1 Thing That EVERY Young Hockey Player Should Do this Off-Season

Posted on March 2, 2024

Time waits for no one, and before you know it, your minor hockey season will be over. Some have 7-8 weeks left. Others will be done in half that time. We are getting into Spring, despite the 704 feet of snow outside.

But for a lot of players – their second season is just beginning. Spring hockey season, that is. Want my take on Spring hockey? Click here!

I’m not going to sit here and tell you to avoid playing Spring hockey. Or avoid off-ice training, because that’s a wonderful way to make you better too (shout out to Power Conditioning for doing our off-ice components in 2024). But do NOT avoid..

Playing other sports.

Want to work on agility? Play ultimate frisbee. Want to work on speed? Lacrosse is a sprinting sport. How about toughness – rugby anyone? How about puck protection – ball hockey is my pick, hands down.

being a multi-sport athletes is great!

I am confident that playing other sports can help you improve at hockey. Tim Turk also agrees. Not to mention it helps one expand their social circle, minimize the risk of muscle fatigue, and as the old saying goes “absence makes the heart grow fonder”. Taking some time away from the ice – although it sounds counter-productive to some – is SMART.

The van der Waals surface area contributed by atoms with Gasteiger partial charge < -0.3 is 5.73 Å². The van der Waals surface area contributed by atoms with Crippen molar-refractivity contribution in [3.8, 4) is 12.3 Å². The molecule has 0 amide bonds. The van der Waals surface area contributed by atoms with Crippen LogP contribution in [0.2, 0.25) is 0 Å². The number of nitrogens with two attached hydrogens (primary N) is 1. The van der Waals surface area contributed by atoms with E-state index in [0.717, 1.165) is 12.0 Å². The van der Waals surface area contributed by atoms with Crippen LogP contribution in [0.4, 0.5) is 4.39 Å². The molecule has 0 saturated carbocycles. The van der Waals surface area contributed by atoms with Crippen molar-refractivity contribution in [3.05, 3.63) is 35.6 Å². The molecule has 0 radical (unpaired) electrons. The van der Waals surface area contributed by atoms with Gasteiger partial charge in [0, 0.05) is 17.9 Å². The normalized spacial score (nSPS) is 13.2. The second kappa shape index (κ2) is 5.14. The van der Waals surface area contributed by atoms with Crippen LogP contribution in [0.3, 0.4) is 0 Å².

Teddy Purcell – 500 NHL games (video here) agrees. Ted was a world-class ball hockey player (2X National Champ, along with yours truly). John Tavares was a heck of a lacrosse player. Sidney Crosby’s Cole Harbour Cardinals baseball team beat us (St. John’s Caps) at Atlantic’s back in the day. David Pastrnak plays on the Czech Republic’s national ball hockey team. Ty Pracek (Ontario Jr A/skills coach) feels the same way, and told us so in an interview right here (fast forward to 22:00)

That being said, don’t go overboard on other sports if hockey is the sport which you want to pursue (junior/college/pro etc). If I could rewind the clock, I would balance on-ice training, off-ice training, and one (1) other sport that was fun, engaging, and competitive. Sometimes, we spread ourselves too thin which isn’t healthy either. Some players want to mix in some social life and potentially a part-time job as well, which makes your choices all the more important. As my dad used to say “you can’t burn the candle at both ends”, and if you want to devote the best version of you on the ice and in the weight room, you have to find a balance with the other activities. If you play multiple cardio-based sports (example – ball hockey, soccer and tennis + on and off-ice training), it’s going to be awfully hard to put muscle on. Playing other sports is great and encouraged, but they are there to compliment the sport which you want to pursue, not hinder it.

Until Next Time,